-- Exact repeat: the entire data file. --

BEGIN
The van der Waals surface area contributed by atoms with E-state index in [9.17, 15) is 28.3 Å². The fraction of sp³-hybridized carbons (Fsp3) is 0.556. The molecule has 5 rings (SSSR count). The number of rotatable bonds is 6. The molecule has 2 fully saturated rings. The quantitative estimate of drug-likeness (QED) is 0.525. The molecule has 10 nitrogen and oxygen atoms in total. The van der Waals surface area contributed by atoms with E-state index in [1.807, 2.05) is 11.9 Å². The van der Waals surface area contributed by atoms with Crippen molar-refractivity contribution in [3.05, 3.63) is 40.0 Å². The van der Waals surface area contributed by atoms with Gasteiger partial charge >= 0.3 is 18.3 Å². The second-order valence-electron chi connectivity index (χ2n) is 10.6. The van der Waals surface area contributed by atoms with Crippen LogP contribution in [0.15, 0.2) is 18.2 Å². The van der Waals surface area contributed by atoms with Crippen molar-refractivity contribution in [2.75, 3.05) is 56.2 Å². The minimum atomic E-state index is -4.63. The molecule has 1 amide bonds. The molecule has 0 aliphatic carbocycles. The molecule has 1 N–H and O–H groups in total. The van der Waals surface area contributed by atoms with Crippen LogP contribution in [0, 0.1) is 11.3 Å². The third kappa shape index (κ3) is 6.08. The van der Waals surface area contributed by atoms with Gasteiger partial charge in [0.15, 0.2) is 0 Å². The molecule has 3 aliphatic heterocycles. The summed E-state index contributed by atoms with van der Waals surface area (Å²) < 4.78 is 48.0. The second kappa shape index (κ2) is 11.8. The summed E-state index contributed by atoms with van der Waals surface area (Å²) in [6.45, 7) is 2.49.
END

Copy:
The van der Waals surface area contributed by atoms with E-state index in [9.17, 15) is 28.3 Å². The fraction of sp³-hybridized carbons (Fsp3) is 0.556. The molecule has 5 rings (SSSR count). The number of rotatable bonds is 6. The molecule has 2 fully saturated rings. The quantitative estimate of drug-likeness (QED) is 0.525. The molecule has 10 nitrogen and oxygen atoms in total. The van der Waals surface area contributed by atoms with E-state index in [1.807, 2.05) is 11.9 Å². The van der Waals surface area contributed by atoms with Crippen molar-refractivity contribution in [3.05, 3.63) is 40.0 Å². The van der Waals surface area contributed by atoms with Gasteiger partial charge >= 0.3 is 18.3 Å². The second-order valence-electron chi connectivity index (χ2n) is 10.6. The van der Waals surface area contributed by atoms with Crippen LogP contribution in [0.15, 0.2) is 18.2 Å². The van der Waals surface area contributed by atoms with Crippen molar-refractivity contribution in [2.75, 3.05) is 56.2 Å². The minimum atomic E-state index is -4.63. The molecule has 1 amide bonds. The molecule has 0 aliphatic carbocycles. The molecule has 1 N–H and O–H groups in total. The van der Waals surface area contributed by atoms with Crippen LogP contribution in [0, 0.1) is 11.3 Å². The third kappa shape index (κ3) is 6.08. The van der Waals surface area contributed by atoms with Gasteiger partial charge in [0.15, 0.2) is 0 Å². The molecule has 3 aliphatic heterocycles. The summed E-state index contributed by atoms with van der Waals surface area (Å²) < 4.78 is 48.0. The second kappa shape index (κ2) is 11.8. The summed E-state index contributed by atoms with van der Waals surface area (Å²) in [6.45, 7) is 2.49.